1 How much of this last speech was invented by Orderic, is difficult to decide. I have extracted the parts that seem most in keeping with William's character and with the times. Wrong quotations from Scripture are common in medieval writers. I am very doubtful about the prophecy of Henry's greatness. The fortunes of three brothers-one violent, one wasteful, and the third thoughtful-are a frequent subject of old tales.-Percy Society, vol. viii., p. 36; De nobili Anglo et tribus filiis suis.




and a promise that the whole of his inheritance should be redeemed. Prince Henry has the credit of discharging this debt with a hundred pounds. By a strange chance, Gunilda, Harold's sister, who had lived a life of ascetic devotion in the convent of St. Ouen, died some days before the conqueror, and was buried within a few feet of him.

William was the founder of a line of princes who have never perhaps been surpassed in the world's history for vigour of character and statesman-like ability. It seemed as if William's mother, the tanner's daughter of Falaise, had tempered the fervid energy of Robert the Devil's nature with the practical broad sense of the Norman lower classes. Her son's physique was an index of his character: the forehead vaulted and high; the eye hawk-like; the body broad-chested and sinewy; the arm so strong that he could bend on horseback the bow which common men could not bend on foot. He was trained in rebellions and wars, and grew up self-reliant and implacable. The basest crime ascribed to him, the assassination of Conan, is probably false; Conan did not die till some months after the reasons for wishing him dead had ceased to operate. William's severity to the conquered Northumbrians admits of no excuse and no palliation; it was a bloody political crime. But his treatment of the great lords will be judged leniently by all who remember what the barons of those times were: how Morcar and Waltheof had been false to their own country before they were false to William; how Roger de Breteuil and Eudes of Bayeux were only anxious to let loose the worst horrors of feudal anarchy on the country.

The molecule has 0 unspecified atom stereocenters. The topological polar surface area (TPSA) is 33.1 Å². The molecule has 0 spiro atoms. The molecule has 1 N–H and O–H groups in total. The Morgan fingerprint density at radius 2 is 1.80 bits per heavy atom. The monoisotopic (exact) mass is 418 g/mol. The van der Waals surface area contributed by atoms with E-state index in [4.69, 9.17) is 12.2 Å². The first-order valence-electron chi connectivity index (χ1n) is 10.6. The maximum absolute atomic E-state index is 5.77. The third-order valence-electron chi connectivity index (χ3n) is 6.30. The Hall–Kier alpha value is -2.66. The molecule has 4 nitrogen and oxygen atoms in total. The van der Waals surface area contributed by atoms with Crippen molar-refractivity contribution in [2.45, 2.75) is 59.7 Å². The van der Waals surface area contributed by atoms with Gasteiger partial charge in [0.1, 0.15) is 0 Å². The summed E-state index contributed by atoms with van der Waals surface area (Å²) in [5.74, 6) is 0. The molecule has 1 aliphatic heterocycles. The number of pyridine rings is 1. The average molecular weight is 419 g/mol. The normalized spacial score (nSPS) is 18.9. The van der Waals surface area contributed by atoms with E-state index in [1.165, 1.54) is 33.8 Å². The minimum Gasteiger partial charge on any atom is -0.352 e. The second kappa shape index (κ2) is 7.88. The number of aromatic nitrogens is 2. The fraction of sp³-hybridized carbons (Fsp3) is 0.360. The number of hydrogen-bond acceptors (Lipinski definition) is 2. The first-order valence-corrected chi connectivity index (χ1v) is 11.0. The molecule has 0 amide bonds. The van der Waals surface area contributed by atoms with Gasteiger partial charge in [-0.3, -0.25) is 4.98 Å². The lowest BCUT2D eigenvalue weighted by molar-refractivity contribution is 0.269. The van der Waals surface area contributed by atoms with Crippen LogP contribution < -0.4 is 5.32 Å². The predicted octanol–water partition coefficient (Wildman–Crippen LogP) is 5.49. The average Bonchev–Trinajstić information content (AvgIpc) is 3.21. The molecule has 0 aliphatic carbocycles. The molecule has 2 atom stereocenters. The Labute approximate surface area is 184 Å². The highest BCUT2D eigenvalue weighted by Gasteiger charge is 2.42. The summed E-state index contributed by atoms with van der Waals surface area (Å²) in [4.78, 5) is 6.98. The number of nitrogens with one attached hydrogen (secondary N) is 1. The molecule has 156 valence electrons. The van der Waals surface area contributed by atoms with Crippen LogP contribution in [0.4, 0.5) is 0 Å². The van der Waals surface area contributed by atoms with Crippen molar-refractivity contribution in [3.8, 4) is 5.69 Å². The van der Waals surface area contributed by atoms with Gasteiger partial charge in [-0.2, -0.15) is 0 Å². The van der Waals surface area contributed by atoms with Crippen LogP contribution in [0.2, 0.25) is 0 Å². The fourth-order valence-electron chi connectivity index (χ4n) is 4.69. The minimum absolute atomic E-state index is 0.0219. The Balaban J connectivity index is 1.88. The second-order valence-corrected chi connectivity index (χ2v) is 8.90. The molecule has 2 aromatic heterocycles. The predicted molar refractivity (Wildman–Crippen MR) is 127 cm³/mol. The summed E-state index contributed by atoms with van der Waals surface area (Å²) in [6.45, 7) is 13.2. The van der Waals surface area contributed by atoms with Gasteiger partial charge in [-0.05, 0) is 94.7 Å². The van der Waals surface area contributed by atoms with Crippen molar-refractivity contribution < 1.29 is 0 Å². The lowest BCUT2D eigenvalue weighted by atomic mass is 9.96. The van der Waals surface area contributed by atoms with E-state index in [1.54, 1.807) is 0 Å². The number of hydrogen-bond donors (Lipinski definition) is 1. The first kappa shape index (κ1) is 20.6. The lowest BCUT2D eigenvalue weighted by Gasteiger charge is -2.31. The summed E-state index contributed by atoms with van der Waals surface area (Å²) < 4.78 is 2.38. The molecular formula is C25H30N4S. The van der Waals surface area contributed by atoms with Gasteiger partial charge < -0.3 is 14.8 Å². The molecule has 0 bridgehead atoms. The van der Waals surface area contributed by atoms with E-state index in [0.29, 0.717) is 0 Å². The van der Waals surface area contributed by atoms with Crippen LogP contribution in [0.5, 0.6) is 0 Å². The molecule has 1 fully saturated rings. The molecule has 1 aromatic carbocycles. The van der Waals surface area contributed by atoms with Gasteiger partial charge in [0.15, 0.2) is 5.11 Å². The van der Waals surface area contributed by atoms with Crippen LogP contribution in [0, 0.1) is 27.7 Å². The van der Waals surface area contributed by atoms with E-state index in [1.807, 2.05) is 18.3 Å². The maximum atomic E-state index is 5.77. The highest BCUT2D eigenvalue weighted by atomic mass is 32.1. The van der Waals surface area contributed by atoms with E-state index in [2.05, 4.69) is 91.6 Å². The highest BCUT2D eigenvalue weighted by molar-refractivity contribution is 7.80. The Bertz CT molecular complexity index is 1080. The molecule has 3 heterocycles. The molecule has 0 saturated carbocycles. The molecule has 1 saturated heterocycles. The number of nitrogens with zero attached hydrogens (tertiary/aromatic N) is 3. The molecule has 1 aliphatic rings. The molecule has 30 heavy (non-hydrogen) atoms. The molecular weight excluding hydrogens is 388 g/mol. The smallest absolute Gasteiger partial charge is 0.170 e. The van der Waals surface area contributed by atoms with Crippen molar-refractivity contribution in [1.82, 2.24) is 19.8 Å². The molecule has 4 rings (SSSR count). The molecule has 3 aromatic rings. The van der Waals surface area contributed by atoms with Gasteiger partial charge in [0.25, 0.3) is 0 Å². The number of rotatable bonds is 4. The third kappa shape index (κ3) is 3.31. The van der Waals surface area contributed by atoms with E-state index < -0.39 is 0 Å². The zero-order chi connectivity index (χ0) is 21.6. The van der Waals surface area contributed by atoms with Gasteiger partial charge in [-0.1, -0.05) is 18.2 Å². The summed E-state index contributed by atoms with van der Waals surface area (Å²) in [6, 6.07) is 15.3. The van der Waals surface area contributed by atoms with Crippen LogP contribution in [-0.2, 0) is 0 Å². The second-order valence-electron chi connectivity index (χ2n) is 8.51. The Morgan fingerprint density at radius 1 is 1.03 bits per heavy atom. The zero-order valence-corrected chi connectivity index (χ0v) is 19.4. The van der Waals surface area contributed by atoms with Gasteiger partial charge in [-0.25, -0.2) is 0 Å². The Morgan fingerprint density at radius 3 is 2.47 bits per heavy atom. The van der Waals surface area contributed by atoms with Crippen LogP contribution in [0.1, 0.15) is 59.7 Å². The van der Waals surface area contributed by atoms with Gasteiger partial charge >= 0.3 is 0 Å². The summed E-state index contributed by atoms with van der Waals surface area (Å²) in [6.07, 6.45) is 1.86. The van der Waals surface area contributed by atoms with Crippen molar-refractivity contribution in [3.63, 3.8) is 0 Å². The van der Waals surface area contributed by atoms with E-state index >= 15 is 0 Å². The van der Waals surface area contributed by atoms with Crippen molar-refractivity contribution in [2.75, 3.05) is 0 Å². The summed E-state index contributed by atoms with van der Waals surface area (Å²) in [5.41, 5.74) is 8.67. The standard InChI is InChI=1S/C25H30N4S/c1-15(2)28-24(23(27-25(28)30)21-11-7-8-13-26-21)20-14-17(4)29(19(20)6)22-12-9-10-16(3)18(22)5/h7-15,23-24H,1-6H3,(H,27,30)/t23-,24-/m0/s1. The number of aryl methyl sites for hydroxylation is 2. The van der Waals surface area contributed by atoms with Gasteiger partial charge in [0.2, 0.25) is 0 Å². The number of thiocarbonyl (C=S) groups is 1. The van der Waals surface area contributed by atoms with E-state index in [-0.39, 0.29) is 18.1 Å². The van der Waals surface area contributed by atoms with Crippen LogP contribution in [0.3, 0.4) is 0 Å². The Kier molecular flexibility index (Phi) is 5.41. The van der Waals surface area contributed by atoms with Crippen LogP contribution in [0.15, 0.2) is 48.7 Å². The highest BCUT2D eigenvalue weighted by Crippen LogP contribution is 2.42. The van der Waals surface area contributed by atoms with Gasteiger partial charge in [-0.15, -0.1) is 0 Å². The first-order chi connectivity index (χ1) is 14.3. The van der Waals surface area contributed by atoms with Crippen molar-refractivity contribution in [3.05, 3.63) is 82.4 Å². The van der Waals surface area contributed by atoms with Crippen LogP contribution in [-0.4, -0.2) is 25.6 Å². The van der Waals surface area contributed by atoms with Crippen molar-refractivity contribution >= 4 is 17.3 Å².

'Malmesbury, lib. iii., p. 463. He was the only son present. There was, however, a respectable attendance of Norman bishops, abbots, and barons at the burial.-Orderic, vol. iii., p. 251.

Orderic, vol. iii., p. 253; note by M. le Prevost.

"Suivant l'épitaphe de Conan, il ne serait mort que le 11 Décembre, ce qui semblerait indiquer que les effets du poison ne furent pas immédiats."-Note by M. le Prevost; Orderic, vol. ii., p. 260. As William was accused of causing Conan's gloves and hunting-horn to be poisoned, the charge is not very probable. Pathology was so little understood in the middle ages, that the unexpected death of any eminent man was always ascribed to poison.